GMAT Question of the Day - Daily to your Mailbox; hard ones only

It is currently 21 Oct 2019, 20:44

Close

GMAT Club Daily Prep

Thank you for using the timer - this advanced tool can estimate your performance and suggest more practice questions. We have subscribed you to Daily Prep Questions via email.

Customized
for You

we will pick new questions that match your level based on your Timer History

Track
Your Progress

every week, we’ll send you an estimated GMAT score based on your performance

Practice
Pays

we will pick new questions that match your level based on your Timer History

Not interested in getting valuable practice questions and articles delivered to your email? No problem, unsubscribe here.

Close

Request Expert Reply

Confirm Cancel

For a scholarship, at most n candidates out of 2n + 1 can be

  post reply Question banks Downloads My Bookmarks Reviews Important topics  
Author Message
CEO
CEO
avatar
Joined: 15 Aug 2003
Posts: 3223
For a scholarship, at most n candidates out of 2n + 1 can be  [#permalink]

Show Tags

New post 17 Sep 2003, 02:52
00:00
A
B
C
D
E

Difficulty:

(N/A)

Question Stats:

100% (03:44) correct 0% (00:00) wrong based on 7 sessions

HideShow timer Statistics

For a scholarship, at most n candidates out of 2n + 1 can be selected. If the number of different ways of selection of at least one candidate is 63, the maximum number of candidates that can be selected for the scholarship is:

1. 3
2. 4
3. 2
4. 5
Intern
Intern
avatar
Joined: 17 Sep 2003
Posts: 19
Location: GMAT Maze, Chaos.
  [#permalink]

Show Tags

New post 18 Sep 2003, 07:11
1
Do u know the answer to the problem ?

I m not able to solve it, the qn is kinda confusing.
Intern
Intern
avatar
Joined: 28 Aug 2003
Posts: 33
Location: USA
  [#permalink]

Show Tags

New post 18 Sep 2003, 17:36
I could do this only by backsolving.

63 = C(2n+1,1) + C(2n+1,2) + .... + C(2n+1,n)

Question stem is asking for n.

A. n = 3 then 2n+1 = 7.

7C1 + 7C2 + 7C3 = 7 + 21 + 35 = 63.

Answer A.

There has to be a better way, I think. Anyone? Vicks? Praet?
CEO
CEO
avatar
Joined: 15 Aug 2003
Posts: 3223
  [#permalink]

Show Tags

New post 19 Sep 2003, 02:56
edealfan wrote:
I could do this only by backsolving.

63 = C(2n+1,1) + C(2n+1,2) + .... + C(2n+1,n)

Question stem is asking for n.

A. n = 3 then 2n+1 = 7.

7C1 + 7C2 + 7C3 = 7 + 21 + 35 = 63.

Answer A.

There has to be a better way, I think. Anyone? Vicks? Praet?


Honestly, i cant think of a better way.
Vicks , can you help with this.
Manager
Manager
avatar
Joined: 23 May 2013
Posts: 93
GMAT ToolKit User
Re: For a scholarship, at most n candidates out of 2n + 1 can be  [#permalink]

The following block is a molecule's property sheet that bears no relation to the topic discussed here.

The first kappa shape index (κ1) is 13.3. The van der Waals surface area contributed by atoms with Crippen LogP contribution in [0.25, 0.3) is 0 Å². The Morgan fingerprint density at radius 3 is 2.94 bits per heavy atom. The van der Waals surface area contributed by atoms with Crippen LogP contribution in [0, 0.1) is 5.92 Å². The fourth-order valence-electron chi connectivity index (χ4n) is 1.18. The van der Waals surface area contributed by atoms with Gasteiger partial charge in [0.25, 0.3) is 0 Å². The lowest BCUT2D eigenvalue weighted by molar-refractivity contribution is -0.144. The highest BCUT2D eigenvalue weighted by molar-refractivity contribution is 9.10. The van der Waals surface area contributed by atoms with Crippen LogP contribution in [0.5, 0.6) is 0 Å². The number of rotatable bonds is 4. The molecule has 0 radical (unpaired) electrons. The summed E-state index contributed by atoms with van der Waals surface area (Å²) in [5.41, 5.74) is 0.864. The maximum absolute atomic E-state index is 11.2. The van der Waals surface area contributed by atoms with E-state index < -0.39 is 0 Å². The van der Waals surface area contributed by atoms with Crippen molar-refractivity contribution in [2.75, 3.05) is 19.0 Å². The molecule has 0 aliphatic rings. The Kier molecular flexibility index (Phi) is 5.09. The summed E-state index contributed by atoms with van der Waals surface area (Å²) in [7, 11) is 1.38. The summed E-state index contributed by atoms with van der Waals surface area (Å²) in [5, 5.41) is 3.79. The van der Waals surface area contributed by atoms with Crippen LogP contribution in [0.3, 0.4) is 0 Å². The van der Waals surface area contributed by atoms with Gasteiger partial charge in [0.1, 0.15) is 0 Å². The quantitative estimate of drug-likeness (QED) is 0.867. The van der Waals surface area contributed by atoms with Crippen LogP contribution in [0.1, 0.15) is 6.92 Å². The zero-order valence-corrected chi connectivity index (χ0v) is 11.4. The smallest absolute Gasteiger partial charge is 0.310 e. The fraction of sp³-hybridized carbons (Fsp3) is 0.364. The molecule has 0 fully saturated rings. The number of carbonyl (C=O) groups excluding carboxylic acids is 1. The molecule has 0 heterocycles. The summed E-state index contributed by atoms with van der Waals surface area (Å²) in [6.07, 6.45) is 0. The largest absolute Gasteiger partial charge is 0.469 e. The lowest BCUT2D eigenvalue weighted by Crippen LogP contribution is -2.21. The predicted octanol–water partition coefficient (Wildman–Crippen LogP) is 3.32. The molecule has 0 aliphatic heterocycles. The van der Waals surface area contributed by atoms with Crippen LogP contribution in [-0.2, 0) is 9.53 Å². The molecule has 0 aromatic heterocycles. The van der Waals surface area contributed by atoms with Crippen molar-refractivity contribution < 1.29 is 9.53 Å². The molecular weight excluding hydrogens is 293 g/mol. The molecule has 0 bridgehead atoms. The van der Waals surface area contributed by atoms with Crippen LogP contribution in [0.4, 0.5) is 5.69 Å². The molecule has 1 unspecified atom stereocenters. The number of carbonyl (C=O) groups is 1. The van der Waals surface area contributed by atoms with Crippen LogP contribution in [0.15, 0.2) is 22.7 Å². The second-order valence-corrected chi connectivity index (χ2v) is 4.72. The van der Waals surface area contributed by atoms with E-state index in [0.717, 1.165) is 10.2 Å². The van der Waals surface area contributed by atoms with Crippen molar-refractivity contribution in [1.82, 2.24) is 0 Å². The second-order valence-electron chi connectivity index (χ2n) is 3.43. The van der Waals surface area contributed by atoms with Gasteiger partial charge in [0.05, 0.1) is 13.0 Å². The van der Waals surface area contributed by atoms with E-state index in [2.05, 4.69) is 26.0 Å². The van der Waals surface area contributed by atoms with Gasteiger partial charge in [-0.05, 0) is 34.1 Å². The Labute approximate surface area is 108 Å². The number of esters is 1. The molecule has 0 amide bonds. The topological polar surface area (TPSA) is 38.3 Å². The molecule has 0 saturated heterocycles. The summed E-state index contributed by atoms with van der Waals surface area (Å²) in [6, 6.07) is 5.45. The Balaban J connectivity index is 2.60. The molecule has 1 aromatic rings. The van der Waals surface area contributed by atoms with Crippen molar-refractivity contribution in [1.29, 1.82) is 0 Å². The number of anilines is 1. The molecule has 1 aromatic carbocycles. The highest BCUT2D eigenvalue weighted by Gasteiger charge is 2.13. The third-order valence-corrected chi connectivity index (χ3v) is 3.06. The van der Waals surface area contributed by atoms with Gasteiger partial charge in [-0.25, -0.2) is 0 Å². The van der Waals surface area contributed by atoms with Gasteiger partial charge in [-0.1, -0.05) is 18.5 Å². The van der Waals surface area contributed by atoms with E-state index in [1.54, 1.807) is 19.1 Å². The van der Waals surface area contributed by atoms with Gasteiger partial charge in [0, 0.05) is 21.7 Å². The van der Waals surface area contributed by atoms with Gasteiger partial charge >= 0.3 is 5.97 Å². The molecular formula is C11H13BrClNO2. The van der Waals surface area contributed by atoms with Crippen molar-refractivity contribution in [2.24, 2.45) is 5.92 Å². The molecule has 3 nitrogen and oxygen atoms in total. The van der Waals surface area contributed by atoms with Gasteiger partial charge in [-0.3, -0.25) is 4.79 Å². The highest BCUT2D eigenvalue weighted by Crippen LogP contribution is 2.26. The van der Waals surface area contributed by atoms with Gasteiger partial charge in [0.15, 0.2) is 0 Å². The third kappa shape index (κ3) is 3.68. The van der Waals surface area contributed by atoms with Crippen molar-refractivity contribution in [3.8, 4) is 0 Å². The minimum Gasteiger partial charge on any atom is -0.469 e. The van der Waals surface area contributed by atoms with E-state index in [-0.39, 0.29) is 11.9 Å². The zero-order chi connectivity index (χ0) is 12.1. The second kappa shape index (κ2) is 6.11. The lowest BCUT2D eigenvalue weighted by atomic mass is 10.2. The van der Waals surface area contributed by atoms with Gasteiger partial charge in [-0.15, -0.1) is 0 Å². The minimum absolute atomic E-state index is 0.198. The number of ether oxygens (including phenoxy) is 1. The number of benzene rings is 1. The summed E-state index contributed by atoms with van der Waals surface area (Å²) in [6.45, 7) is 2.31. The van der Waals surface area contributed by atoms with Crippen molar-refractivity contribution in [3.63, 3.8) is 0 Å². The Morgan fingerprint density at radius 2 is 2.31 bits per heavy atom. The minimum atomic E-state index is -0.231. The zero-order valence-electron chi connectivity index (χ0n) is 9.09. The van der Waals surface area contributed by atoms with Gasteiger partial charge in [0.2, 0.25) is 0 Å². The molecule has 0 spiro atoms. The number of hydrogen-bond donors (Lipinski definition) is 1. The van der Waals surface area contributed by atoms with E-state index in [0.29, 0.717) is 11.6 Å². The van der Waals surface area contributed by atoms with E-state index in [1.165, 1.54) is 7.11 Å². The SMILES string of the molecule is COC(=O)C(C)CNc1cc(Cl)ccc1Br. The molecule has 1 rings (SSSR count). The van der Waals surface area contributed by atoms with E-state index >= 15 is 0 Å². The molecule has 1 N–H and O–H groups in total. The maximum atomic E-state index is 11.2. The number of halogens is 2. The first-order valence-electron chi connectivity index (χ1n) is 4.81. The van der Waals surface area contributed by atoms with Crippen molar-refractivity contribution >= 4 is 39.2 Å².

Show Tags

New post 26 Feb 2014, 10:18
Praetorian wrote:
For a scholarship, at most n candidates out of 2n + 1 can be selected. If the number of different ways of selection of at least one candidate is 63, the maximum number of candidates that can be selected for the scholarship is:

A. 3
B. 4
C. 2
D. 5


No of ways to select at least one candidate out of x candidates is 2^x - 1
2^x - 1 =63
2^x = 64
hence X= 6

But we are told that 2n+1 = x
hence n = 2.5 or >2. Hence we choose A
_________________
“Confidence comes not from always being right but from not fearing to be wrong.”
Veritas Prep GMAT Instructor
User avatar
V
Joined: 16 Oct 2010
Posts: 9701
Location: Pune, India
Re: For a scholarship, at most n candidates out of 2n + 1 can be  [#permalink]

Show Tags

New post 26 Feb 2014, 19:58
ankur1901 wrote:
Praetorian wrote:
For a scholarship, at most n candidates out of 2n + 1 can be selected. If the number of different ways of selection of at least one candidate is 63, the maximum number of candidates that can be selected for the scholarship is:

A. 3
B. 4
C. 2
D. 5


No of ways to select at least one candidate out of x candidates is 2^x - 1
2^x - 1 =63
2^x = 64
hence X= 6

But we are told that 2n+1 = x
hence n = 2.5 or >2. Hence we choose A


This is not correct. Getting a fractional value for n should be the clue since n = 2.5 could mean n = 2 candidates.

Remember that at most n candidates can be selected. The number of ways you can select at least 1 candidate up to n candidates out of the total 2n+1 is given as 63.

\((2n+1)C0 + (2n+1)C1 + (2n+1)C2 + ... + (2n+1)C(n) + (2n+1)C(n+1) + (2n+1)C(n+2) + ... + (2n+1)C(2n+1) = 2^{2n+1}\)

Note that you are given that \((2n+1)C1 + (2n+1)C2 + ... + (2n+1)C(n) = 63\). We also know \((2n+1)C0 = 1.\)
Also recall that \((2n+1)C0 + (2n+1)C1 + (2n+1)C2 + ... + (2n+1)C(n) = (2n+1)C(n+1) + (2n+1)C(n+2) + ... + (2n+1)C(2n+1)\)
since nCr = nC(n-r)

\(1 + 63 + 63 + 1 = 2^{2n+1}\)
\(n = 3\)

For non-engineering students, this can be solved by backsolving though that's usually time consuming so I doubt GMAT will test such a concept.
_________________
Karishma
Veritas Prep GMAT Instructor

Learn more about how Veritas Prep can help you achieve a great GMAT score by checking out their GMAT Prep Options >
Senior Manager
Senior Manager
User avatar
P
Joined: 10 Apr 2018
Posts: 267
Location: United States (NC)
For a scholarship, at most n candidates out of 2n+1 can be selected  [#permalink]

Show Tags

New post 21 Sep 2018, 10:41
1
For a scholarship, at most n candidates out of 2n+1 can be selected . If the number of different ways of selection of at least one candidate is 63 , the maximum number of candidates that can be selected for the scholarship is

(A) 3
(B) 4
(C) 5
(D) 6
(E) 8
_________________
Probus

~You Just Can't beat the person who never gives up~ Babe Ruth
GMAT Club Bot
For a scholarship, at most n candidates out of 2n+1 can be selected   [#permalink] 21 Sep 2018, 10:41
Display posts from previous: Sort by

For a scholarship, at most n candidates out of 2n + 1 can be

  post reply Question banks Downloads My Bookmarks Reviews Important topics  





Powered by phpBB © phpBB Group | Emoji artwork provided by EmojiOne